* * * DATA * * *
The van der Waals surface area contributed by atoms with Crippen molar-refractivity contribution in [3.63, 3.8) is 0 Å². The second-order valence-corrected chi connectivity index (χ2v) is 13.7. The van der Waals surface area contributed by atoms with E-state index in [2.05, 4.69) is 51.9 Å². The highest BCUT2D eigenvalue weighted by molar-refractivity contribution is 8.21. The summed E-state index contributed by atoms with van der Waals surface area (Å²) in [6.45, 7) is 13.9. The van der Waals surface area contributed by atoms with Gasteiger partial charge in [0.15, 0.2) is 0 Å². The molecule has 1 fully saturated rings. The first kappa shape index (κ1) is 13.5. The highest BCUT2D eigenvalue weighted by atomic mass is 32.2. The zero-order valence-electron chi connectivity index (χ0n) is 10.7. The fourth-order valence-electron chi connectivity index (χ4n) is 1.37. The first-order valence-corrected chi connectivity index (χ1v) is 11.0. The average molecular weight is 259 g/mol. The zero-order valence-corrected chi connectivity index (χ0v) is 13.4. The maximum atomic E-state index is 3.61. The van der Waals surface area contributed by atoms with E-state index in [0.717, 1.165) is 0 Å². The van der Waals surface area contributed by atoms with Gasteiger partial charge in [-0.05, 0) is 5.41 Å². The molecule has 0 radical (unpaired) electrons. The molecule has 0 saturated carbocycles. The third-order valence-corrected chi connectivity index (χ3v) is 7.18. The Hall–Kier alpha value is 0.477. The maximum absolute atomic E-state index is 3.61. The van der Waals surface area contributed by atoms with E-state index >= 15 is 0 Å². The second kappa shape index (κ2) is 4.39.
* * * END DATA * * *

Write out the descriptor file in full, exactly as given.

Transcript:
The van der Waals surface area contributed by atoms with Crippen molar-refractivity contribution in [3.63, 3.8) is 0 Å². The second-order valence-corrected chi connectivity index (χ2v) is 13.7. The van der Waals surface area contributed by atoms with E-state index in [2.05, 4.69) is 51.9 Å². The highest BCUT2D eigenvalue weighted by molar-refractivity contribution is 8.21. The summed E-state index contributed by atoms with van der Waals surface area (Å²) in [6.45, 7) is 13.9. The van der Waals surface area contributed by atoms with Gasteiger partial charge in [0.15, 0.2) is 0 Å². The molecule has 1 fully saturated rings. The first kappa shape index (κ1) is 13.5. The highest BCUT2D eigenvalue weighted by atomic mass is 32.2. The zero-order valence-electron chi connectivity index (χ0n) is 10.7. The fourth-order valence-electron chi connectivity index (χ4n) is 1.37. The first-order valence-corrected chi connectivity index (χ1v) is 11.0. The average molecular weight is 259 g/mol. The zero-order valence-corrected chi connectivity index (χ0v) is 13.4. The maximum atomic E-state index is 3.61. The van der Waals surface area contributed by atoms with E-state index in [0.717, 1.165) is 0 Å². The van der Waals surface area contributed by atoms with Gasteiger partial charge in [-0.05, 0) is 5.41 Å². The molecule has 0 radical (unpaired) electrons. The molecule has 0 saturated carbocycles. The third-order valence-corrected chi connectivity index (χ3v) is 7.18. The Hall–Kier alpha value is 0.477. The maximum absolute atomic E-state index is 3.61. The van der Waals surface area contributed by atoms with E-state index >= 15 is 0 Å². The second kappa shape index (κ2) is 4.39.